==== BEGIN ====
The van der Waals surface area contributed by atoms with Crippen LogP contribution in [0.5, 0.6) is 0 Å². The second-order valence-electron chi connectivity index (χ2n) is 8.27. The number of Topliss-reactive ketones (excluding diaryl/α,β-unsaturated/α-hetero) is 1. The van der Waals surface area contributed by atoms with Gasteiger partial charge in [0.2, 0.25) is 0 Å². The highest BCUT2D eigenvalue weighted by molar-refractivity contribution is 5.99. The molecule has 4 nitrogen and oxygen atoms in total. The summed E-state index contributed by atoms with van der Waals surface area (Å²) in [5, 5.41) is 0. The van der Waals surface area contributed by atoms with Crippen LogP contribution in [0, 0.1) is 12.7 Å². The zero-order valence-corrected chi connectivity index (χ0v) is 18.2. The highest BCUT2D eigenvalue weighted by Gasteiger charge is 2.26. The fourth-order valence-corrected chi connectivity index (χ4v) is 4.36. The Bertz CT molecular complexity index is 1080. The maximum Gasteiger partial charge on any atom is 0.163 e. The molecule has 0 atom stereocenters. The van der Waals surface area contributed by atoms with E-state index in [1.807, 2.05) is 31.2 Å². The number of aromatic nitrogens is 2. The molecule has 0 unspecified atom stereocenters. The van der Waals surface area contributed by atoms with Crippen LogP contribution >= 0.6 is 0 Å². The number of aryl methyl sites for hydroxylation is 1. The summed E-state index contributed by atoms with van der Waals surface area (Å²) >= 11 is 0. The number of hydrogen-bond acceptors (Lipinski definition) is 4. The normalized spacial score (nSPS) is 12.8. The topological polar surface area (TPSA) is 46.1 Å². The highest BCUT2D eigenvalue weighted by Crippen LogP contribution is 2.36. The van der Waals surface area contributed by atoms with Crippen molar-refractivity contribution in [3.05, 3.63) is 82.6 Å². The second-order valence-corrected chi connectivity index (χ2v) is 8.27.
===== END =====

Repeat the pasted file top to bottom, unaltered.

The van der Waals surface area contributed by atoms with Crippen LogP contribution in [0.5, 0.6) is 0 Å². The second-order valence-electron chi connectivity index (χ2n) is 8.27. The number of Topliss-reactive ketones (excluding diaryl/α,β-unsaturated/α-hetero) is 1. The van der Waals surface area contributed by atoms with Gasteiger partial charge in [0.2, 0.25) is 0 Å². The highest BCUT2D eigenvalue weighted by molar-refractivity contribution is 5.99. The molecule has 4 nitrogen and oxygen atoms in total. The summed E-state index contributed by atoms with van der Waals surface area (Å²) in [5, 5.41) is 0. The van der Waals surface area contributed by atoms with Crippen LogP contribution in [0, 0.1) is 12.7 Å². The zero-order valence-corrected chi connectivity index (χ0v) is 18.2. The highest BCUT2D eigenvalue weighted by Gasteiger charge is 2.26. The fourth-order valence-corrected chi connectivity index (χ4v) is 4.36. The Bertz CT molecular complexity index is 1080. The maximum Gasteiger partial charge on any atom is 0.163 e. The molecule has 0 atom stereocenters. The van der Waals surface area contributed by atoms with E-state index in [1.807, 2.05) is 31.2 Å². The number of aromatic nitrogens is 2. The molecule has 0 unspecified atom stereocenters. The van der Waals surface area contributed by atoms with Crippen LogP contribution >= 0.6 is 0 Å². The number of aryl methyl sites for hydroxylation is 1. The summed E-state index contributed by atoms with van der Waals surface area (Å²) >= 11 is 0. The number of hydrogen-bond acceptors (Lipinski definition) is 4. The normalized spacial score (nSPS) is 12.8. The topological polar surface area (TPSA) is 46.1 Å². The highest BCUT2D eigenvalue weighted by Crippen LogP contribution is 2.36. The van der Waals surface area contributed by atoms with Crippen molar-refractivity contribution in [3.05, 3.63) is 82.6 Å². The second-order valence-corrected chi connectivity index (χ2v) is 8.27.